U.S. Social Forum: a United Front for Social Change
By Yohei Kura, Elizabeth Velasquez, and Jacoby Ballard
From June 27th through July 1st, 7 CISPES delegates gatheredat the U.S. Social Forum (USSF) in Atlanta,Georgia. Over ten thousand community activists andorganizers, trade unionists, environmentalists, teachers, children and theirparents came together to share their organizing experiences and learn aboutthose of others. The USSF was more than a massive gathering for activistcircles, for different organizations brought their agendas to the forum toshare, and to strategize around unifying and propelling the movement forward,both nationally and globally.
Helicopters circulated overhead on the first day as USSFparticipants opened the Forum by marching together on the streets of downtown Atlanta in the hot middaysun and swelter. Under the banner of IfAnother World is Possible, Another U.S. is Necessary, the march waspredominantly led by youth and women of color, and artistically andenergetically filled with signs, banners, puppets, bands, and lively chants. Inthis flow of energy, as CISPES, we carried the banner made during the 2007CISPES May Day delegation to ElSalvador, moving back and forth, maintainingmomentum with others, raising our voice, Si se puede!
Throughout the 3 days of workshops and plenaries, CISPESorganizers were able to see different organizing methods and educate around theissues of CAFTA, privatization, immigration, the rise of the LatinAmerica left governments, and class consciousness. We also learnedhow to use tools such as popular education, alternative funding sources, andanti-racism to do outreach to youth, people of color, and women, as well asaddress intergenerational gaps sometimes present in our social movements.
CISPES director Burke Stansbury helped lead a workshoptitled Resistance to Free Trade Continues: Lessons from the Struggle againstDR-CAFTA which included presentations by partners from El Salvador and Costa Rica. Out of that workshopcame a resolution, signed by CISPES and other organizations and presented atthe final Peoples Assembly. The resolution declared our intention tocontinue the struggle against CAFTA throughout CentralAmerica, especially at this moment by supporting the Costa Ricanpeoples fight to defeat CAFTA through a popular referendum.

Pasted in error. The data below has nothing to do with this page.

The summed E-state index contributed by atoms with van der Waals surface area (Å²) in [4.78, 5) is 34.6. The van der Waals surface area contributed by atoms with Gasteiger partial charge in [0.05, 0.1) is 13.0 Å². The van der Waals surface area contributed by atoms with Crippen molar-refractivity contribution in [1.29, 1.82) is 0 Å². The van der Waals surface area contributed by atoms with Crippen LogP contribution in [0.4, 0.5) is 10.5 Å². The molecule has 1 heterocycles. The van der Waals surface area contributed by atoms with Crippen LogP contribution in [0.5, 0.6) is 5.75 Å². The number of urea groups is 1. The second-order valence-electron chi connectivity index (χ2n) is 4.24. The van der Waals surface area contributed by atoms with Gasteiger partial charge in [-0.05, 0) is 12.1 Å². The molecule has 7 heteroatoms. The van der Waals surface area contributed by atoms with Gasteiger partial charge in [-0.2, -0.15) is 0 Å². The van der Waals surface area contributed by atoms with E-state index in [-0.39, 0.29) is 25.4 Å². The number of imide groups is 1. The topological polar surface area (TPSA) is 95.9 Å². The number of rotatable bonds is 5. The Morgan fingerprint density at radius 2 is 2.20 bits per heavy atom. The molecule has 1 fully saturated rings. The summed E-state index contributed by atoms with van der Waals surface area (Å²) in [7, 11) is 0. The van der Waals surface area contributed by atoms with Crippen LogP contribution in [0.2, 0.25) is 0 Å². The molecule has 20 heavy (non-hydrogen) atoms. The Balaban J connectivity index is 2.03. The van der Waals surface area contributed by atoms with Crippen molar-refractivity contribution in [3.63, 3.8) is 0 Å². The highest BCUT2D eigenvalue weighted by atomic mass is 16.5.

Popular education workshops drew great interest from CISPESdelegates: Stefanie from Seattle CISPES participated in a workshop thatpresented the integral themes on trades/immigration/IMF, drawing the rootcauses of immigration under IMF policies, demonstrating the complexities on howthese issues interact with each other, leaving us with the challenge on how to makethis information more digestible to a broader audience.
Based on the vast amount of workshops focused on the impactsof neoliberal policies in Central and South America, we concluded that the U.S. publicremains interested and passionate about the privatization of national resourcesand services and the expansion of free trade agreements. National stafferJacoby Ballard observed from the workshops that he attended that the issue is still inspiring people to organize. As struggles continue in the Global South,and as the Latin American left continues to gain power, the momentum buildingagainst U.S.imperialism represents an unprecedented moment of political progresstoday. We need to continue our campaignconcerning the political and economic impacts of CAFTA in El Salvador and support theSalvadoran struggle in relation to the Latin American left.
CISPES delegates enjoyed attending a series of studysessions, sharing our situations and campaigns with other groups. We also weredelighted to think about how we can apply and implement what we learned at theUSSF for our future at national and local committees levels. It is obvious that poverty is everywhere fromEast to West, from South to North, getting worse. Worse. And Worse. We alsowitnessed how vibrant, passionate, and broad yet focused the social movement inthe United States is, and all 7 of us brought back to our committees andoffices great inspiration and gratitude for having been at the first everUnited States Social Forum. Adelante!